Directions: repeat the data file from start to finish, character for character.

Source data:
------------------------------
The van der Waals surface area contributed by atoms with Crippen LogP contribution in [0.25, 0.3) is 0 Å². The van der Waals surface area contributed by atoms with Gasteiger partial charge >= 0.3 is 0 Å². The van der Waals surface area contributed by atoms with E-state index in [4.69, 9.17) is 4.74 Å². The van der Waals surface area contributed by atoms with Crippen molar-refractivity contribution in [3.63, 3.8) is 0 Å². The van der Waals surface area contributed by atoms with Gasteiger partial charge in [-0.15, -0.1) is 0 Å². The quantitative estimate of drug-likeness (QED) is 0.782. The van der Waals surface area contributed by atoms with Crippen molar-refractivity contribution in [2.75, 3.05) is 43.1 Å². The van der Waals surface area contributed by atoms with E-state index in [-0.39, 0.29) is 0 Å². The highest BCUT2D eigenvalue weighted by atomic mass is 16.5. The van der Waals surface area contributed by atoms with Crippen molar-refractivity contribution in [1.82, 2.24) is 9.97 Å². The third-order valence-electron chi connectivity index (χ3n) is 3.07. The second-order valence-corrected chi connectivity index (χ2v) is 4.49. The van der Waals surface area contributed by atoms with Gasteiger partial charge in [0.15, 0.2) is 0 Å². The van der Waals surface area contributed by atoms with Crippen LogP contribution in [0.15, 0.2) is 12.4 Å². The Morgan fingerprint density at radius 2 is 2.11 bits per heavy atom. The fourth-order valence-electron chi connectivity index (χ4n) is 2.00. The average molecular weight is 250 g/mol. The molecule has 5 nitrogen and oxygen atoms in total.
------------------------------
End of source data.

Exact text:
The van der Waals surface area contributed by atoms with Crippen LogP contribution in [0.25, 0.3) is 0 Å². The van der Waals surface area contributed by atoms with Gasteiger partial charge >= 0.3 is 0 Å². The van der Waals surface area contributed by atoms with E-state index in [4.69, 9.17) is 4.74 Å². The van der Waals surface area contributed by atoms with Crippen molar-refractivity contribution in [3.63, 3.8) is 0 Å². The van der Waals surface area contributed by atoms with Gasteiger partial charge in [-0.15, -0.1) is 0 Å². The quantitative estimate of drug-likeness (QED) is 0.782. The van der Waals surface area contributed by atoms with Crippen molar-refractivity contribution in [2.75, 3.05) is 43.1 Å². The van der Waals surface area contributed by atoms with E-state index in [-0.39, 0.29) is 0 Å². The highest BCUT2D eigenvalue weighted by atomic mass is 16.5. The van der Waals surface area contributed by atoms with Crippen molar-refractivity contribution in [1.82, 2.24) is 9.97 Å². The third-order valence-electron chi connectivity index (χ3n) is 3.07. The second-order valence-corrected chi connectivity index (χ2v) is 4.49. The van der Waals surface area contributed by atoms with Gasteiger partial charge in [0.15, 0.2) is 0 Å². The van der Waals surface area contributed by atoms with Crippen LogP contribution in [0.15, 0.2) is 12.4 Å². The Morgan fingerprint density at radius 2 is 2.11 bits per heavy atom. The fourth-order valence-electron chi connectivity index (χ4n) is 2.00. The average molecular weight is 250 g/mol. The molecule has 5 nitrogen and oxygen atoms in total.